Hometruths Sixteen

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Spring has sprung, and frenzied buyers gather around available Melbourne property like hungry sharks in water. Every auction its own mini-drama of expectations rising or being crushed with the fury of bidding fingers, I look at a robust spring property market as an onlooker at the colosseum. Who will be victor?

I began my auction weekend last Saturday in Kensington, a suburb which is closer than you’d think to the city – literally bordering North Melbourne. It’s very quaint and tree-lined, and in the blue brilliance of the morning its gracious streets of renovated workers cottages look positively Tasmanian. I don’t know the area very well –  (aside from writing the odd piece of real estate copywriting there) – and chose The Premises on Bellair Street for breakfast. It was bustling with couples and girlfriends catching up on the week past, and the shopping strip in general seems cute and worth exploring. Kensington has quick public transport to the city, and all the trimmings that make up a popular inner-city suburb.

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Wearing: sass & bide denim, Witchery leather, Bourjois 12 Heure lipstick. Photo credit to Alex at Lightdrop Studios.

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Top: Hungry property aficionados need big eats – the BBQ Breakfast roll at The Premises hit the spot.

I intended to observe my first auction in Kensington under the hammer of Richard Rendina, but when I arrived it had been sold prior. Buying property prior to auction can be a gamble, but one worth undertaking if your pockets and big enough and it’s a ‘keeper’. Different agencies have different procedures around buying before auction – but in short, don’t think that you can buy a property at the lower end of the quoting range before auction. It’s about klout and audacity when wooing a vendor away from their auction.

Some of you might know that I teach a course for writers (digital and otherwise) hoping to monetize, finesse and further refine their content – it’s called Leader Of The Pack and I’ve another one coming up in mid-November. I’d been searching for a new venue when I popped into Kensington’s gorgeous Lightdrop Studios instead of attending the planned Rendina auction – reader, it was love at first sight! Huge city views in an ex-woolstore near the mills – an ideal place to learn and share. Alex, photographer and Lightdrop Studios manager took these suitably ‘lightfilled’ images of me there. (Want to attend Leader Of The Pack? Email info@rubyslipper.com.au for details on the next class.)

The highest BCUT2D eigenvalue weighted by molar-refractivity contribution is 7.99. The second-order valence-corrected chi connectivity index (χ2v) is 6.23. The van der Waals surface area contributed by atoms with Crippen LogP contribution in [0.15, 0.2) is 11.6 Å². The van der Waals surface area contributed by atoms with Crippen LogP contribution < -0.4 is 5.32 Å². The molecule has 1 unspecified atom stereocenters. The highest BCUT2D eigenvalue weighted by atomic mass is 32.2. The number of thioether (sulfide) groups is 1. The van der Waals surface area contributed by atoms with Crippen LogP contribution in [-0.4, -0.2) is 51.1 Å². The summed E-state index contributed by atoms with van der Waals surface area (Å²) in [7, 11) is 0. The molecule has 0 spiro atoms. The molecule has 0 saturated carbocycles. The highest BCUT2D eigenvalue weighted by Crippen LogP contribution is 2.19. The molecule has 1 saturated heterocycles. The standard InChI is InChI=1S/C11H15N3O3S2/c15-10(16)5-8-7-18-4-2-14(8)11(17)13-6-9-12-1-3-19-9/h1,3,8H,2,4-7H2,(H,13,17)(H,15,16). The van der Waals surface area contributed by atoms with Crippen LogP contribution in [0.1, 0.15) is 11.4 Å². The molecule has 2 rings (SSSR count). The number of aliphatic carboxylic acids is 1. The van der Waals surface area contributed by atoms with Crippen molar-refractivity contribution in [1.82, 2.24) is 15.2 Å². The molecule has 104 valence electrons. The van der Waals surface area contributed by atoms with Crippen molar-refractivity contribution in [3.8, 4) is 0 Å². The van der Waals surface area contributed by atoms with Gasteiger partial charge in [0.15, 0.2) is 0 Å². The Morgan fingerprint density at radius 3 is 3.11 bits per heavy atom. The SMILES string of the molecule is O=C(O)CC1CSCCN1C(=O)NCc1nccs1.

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Jeffrey Smart via Hometruths Melbourne: big blue Kensington sky and rolling wheat mills

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My first auction of the day was a hockingstuart four-storey townhouse at 4 Raglan Street in North Melbourne. As I walked up the (admittedly, many) stairs, I heard the rumblings and mumblings of people commenting on the stairs, how inconvenient they were, what a joke etc. I am always disappointed when I hear people being needlessly rude at open for inspections – I find this kind of behaviour is particularly bad before an auction event. Remember, there’s a hopeful vendor behind that property which you’re badtalking – so if you’ve nothing nice to say, say nothing at all. Some properties have more ‘problems’ than others – be they endless stairs, bedrooms without windows, poor views, many levels … the list goes on. These eccentricities might be inappropriate for you, but they do not diminish the broader value of the property which is based more squarely upon land value and availability.